Kids and families will come together this weekend to spread awareness and show support regarding something that they can all relate to at the fifth annual Walk for Autism.
“It’s been a really nice thing because I think a lot of parents meet in that setting and feel comfortable striking up a conversation with another family,” Kylee Geer said.
That was her goal five years ago when the Minot Walk for Autism began, and she gets to see it live and in color once again this year.
She’s the owner and a speech-language pathologist at Minot Center for Pediatric Therapy, where some of the kids she works with are on the autism spectrum.
Kids like 10-year-old Caleb Schmidt, who, like many kids, enjoys legos, animals and says, “everybody thinks that I’m a great drawer.”
His mom, Shannon, also organizes the Walk for Autism.
“It was just a need that we saw in our community to get families together and just have this time to share together, have a good time together,” she said.
She’s a mom of six and has learned over the years what it’s like to have a child who’s different.
She says being with people who understand some of the challenges is a big help.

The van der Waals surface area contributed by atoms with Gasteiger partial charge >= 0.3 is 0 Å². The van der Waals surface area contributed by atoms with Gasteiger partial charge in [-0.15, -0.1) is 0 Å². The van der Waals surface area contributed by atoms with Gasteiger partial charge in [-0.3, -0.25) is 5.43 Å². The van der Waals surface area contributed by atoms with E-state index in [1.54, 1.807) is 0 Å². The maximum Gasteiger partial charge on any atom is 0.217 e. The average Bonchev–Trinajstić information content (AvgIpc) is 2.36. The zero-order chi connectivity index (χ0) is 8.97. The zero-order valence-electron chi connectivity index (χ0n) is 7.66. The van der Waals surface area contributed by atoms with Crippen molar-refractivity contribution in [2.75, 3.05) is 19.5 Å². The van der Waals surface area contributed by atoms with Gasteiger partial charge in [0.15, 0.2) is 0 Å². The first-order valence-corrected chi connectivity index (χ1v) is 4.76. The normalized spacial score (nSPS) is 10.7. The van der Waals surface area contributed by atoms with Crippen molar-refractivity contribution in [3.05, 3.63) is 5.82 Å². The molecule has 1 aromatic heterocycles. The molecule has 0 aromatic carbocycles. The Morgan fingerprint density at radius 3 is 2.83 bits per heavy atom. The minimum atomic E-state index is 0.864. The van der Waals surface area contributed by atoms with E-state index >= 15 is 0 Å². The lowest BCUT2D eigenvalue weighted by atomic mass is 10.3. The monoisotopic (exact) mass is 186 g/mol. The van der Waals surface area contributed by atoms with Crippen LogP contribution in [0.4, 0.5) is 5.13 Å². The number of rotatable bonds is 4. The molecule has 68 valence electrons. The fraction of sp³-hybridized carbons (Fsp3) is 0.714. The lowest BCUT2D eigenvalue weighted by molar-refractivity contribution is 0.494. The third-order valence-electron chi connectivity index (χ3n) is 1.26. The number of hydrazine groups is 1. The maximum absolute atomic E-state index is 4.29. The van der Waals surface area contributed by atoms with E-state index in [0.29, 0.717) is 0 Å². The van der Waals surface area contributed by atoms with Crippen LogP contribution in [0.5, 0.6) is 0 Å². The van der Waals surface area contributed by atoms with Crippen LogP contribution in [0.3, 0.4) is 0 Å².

“There are different behaviors that happen in the home, at school, outside of that, that unless you are a parent or a sibling or somebody closely connected to somebody with autism, you just don’t get it,” she said.
Still, there are things people who may not understand can learn.
“The biggest thing is helping other people to understand that the child is not just being difficult or they’re not naughty,” she explained. “There’s truly something going on and you can help them and they want to do the right thing, they just need some extra help.”
The Minot Walk for Autism is meant to be a safe and inclusive environment for all families to show support and raise awareness.
There are already 175 people registered but others are more than welcome to show up on Saturday.
“I really like seeing all the kids out there together. We invite members from the police and fire departments to come too and kids always love getting to spend time, talk to the officers and see their equipment,” said Geer.
Understanding and supporting those with autism and their loved ones is Something You Should Know.
Proceeds from the event will be donated to Operation Find Safe, which offers tracking bracelets for kids and adults who are at risk of wandering.
The Minot Walk for Autism is at Roosevelt Park Zoo, rain or shine, on Saturday at 1 p.m.